Jerry showed up, sans Starbucks…evidently they don’t open until 6. So, I had to bum a cup of coffee from the folks next door. Folgers single pack, no cream. Still, good to the last drop.

We prepared our TA, Jeff arrived, we sorted gear, arranged food, checked over our bikes, tires, brakes, etc. Check, double check, triple check. Everything appeared to be in good working order. BEEEEP! The RD’s bullhorn sounded across the parking lot. ‘We need one front wheel from one team member from each team.’ Curve ball #1. Everyone else’s bikes and wheel sets are way nicer than mine, so I offer mine up. Still quick-release, I disengage the break, pull the lever, spin the knob and pull it right off. Run it on over to the RD tent, they ask our team name, pull a set of papers from a stack, weave it into the spokes and say ‘Thank-you’. I return to my TA, sans wheel.

Shortly thereafter, we hear another BEEEEP! ‘The race will begin in 15 minutes!’ they blare. 15 minutes late actually. At the pre-race meeting, Rodney had announced that there was a twelve and a half hour cut-off for the race. If you are in TA at twelve and a half hours, you can’t go back out on the next leg, and if you’re out at twelve and a half hours, you lose one CP for every five minutes you’re out beyond that. We sit around, ready to go, waiting for those final instructions. Final checks all around, Camelbak bladders full, food prepped, packed and ready. We wander over to the RD tent where the rest of the teams had begun to gather. A few last minute words of wisdom from the RD, clarification that the cut-off was still 6:30 PM even though we were starting 15 minutes late, and we are then informed ‘You all have a problem. One of your team members is missing a wheel from their bike. Your first task is to find that wheel. With the wheel, you will find your maps, passports and instructions for the first two legs of the race.’ Greatness! A little scavenger hunt. The RD gives us all the ‘GO!’, and a few dozen tiny beeps were heard as everyone started their watches. We headed down a gravel path, winding down to an amphitheater where all of our bicycle tires were stacked. I ran down and grabbed my tire and handed the set of papers off to Jeff. We raced back up the hill, back to the TA. Jeff and Darin set to plotting out the points on the map while Jerry and I reassembled my bike.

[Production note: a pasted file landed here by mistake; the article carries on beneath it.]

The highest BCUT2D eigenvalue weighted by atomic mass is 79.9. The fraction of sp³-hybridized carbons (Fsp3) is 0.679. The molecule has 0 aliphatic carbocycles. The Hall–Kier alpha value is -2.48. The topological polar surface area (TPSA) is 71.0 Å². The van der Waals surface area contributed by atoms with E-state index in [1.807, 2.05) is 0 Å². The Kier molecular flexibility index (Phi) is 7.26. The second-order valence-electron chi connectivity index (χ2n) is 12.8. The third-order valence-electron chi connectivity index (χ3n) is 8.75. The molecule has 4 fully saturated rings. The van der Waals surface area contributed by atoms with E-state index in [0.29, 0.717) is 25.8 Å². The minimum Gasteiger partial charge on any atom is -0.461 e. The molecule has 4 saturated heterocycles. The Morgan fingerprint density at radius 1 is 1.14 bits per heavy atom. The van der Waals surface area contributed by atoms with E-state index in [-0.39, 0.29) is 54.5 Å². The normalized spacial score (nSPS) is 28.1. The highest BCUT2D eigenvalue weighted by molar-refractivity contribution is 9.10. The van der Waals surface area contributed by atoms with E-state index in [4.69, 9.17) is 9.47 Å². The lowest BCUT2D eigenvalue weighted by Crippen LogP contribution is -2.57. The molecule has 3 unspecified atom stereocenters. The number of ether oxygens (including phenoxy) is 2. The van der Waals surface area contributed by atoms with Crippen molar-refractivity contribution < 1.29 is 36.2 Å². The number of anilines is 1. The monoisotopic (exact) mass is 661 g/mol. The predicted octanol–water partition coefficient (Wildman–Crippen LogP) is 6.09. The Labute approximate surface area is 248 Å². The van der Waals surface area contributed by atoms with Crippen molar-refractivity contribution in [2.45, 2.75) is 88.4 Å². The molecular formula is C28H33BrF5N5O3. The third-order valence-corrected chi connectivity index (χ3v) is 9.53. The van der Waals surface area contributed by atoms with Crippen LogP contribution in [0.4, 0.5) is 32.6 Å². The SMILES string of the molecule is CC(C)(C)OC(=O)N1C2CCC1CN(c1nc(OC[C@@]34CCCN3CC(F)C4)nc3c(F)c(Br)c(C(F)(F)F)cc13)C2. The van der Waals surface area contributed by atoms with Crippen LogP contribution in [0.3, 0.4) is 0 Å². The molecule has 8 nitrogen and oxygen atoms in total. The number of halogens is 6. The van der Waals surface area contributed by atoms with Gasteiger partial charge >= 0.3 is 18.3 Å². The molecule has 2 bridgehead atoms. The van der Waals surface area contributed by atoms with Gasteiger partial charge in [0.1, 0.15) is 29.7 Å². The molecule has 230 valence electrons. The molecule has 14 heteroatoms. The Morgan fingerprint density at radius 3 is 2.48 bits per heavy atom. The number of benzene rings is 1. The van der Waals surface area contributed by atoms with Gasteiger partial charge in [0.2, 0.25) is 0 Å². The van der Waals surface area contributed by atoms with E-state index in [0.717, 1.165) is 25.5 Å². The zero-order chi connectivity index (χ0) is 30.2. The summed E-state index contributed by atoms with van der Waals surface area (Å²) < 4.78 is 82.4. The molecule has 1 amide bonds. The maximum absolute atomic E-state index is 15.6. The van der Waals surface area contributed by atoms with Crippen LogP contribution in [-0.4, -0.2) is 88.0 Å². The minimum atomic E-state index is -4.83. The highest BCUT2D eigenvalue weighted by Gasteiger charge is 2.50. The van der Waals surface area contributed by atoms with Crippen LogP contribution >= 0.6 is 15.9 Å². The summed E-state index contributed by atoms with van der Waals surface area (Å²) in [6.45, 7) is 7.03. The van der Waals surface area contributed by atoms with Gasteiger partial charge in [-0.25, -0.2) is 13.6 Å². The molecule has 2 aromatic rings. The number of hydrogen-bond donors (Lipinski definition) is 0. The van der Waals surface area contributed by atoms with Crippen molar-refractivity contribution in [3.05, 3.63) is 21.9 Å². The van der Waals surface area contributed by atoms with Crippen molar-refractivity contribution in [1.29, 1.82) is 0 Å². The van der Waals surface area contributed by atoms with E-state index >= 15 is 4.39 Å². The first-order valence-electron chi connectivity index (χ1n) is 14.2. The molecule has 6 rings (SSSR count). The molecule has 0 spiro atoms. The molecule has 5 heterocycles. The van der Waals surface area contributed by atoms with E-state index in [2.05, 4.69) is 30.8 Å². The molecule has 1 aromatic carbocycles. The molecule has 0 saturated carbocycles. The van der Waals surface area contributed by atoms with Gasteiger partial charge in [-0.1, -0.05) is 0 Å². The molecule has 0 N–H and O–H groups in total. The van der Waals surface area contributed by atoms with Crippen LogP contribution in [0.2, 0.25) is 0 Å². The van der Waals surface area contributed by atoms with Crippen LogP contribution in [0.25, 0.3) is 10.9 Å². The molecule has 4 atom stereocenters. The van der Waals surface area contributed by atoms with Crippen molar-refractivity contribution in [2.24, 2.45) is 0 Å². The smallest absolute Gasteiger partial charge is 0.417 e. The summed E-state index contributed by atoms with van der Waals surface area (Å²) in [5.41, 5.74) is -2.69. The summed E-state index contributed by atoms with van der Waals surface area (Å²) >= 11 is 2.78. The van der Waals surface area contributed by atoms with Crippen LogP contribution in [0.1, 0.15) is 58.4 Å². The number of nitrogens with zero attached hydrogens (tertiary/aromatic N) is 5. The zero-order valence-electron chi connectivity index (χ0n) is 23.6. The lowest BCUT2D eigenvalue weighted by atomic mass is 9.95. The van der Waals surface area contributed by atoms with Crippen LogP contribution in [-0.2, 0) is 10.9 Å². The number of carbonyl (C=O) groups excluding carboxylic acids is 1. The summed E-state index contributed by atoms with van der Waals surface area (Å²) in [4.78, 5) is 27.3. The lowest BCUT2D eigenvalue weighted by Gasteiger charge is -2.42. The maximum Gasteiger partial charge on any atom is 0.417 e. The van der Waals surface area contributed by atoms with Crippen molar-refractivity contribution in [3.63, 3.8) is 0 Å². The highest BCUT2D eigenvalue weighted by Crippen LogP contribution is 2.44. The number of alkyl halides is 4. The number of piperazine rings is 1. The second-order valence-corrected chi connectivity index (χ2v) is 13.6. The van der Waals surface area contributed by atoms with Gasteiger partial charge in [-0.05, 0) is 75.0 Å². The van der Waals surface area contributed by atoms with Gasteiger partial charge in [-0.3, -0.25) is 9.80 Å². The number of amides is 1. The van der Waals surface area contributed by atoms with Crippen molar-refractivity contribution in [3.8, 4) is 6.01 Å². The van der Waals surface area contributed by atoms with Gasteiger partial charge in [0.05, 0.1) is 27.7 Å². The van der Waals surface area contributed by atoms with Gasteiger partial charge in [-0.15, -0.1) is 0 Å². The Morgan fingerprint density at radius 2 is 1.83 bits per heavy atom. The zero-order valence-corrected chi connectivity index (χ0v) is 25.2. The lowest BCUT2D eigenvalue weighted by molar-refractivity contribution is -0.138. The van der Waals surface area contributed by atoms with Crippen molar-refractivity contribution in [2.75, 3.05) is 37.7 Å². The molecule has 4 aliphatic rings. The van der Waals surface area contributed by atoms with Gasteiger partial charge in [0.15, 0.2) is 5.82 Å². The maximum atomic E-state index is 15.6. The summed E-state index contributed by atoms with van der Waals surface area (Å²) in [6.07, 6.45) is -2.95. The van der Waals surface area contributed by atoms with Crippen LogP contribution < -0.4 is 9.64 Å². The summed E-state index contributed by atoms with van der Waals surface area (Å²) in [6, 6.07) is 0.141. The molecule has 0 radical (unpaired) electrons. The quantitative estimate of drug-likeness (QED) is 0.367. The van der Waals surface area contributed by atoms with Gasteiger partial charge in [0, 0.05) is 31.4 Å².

We got the first set of points plotted for what we knew was a water leg, except none of the points were anywhere near the water. Oops. Darin realized that the map was backwards, so we had to plot backwards. We quickly fixed our error, and then set to plotting the next set of points. I was passport princess again, and so I carried the ‘holy grail’ of the race. We lose our map; we hope we can find some nice team to share. We lose our passport, we’re disqualified. We leave our passport in TA on any leg, and we can’t punch our points and we’ve wasted tons of effort. It’s actually a very important job.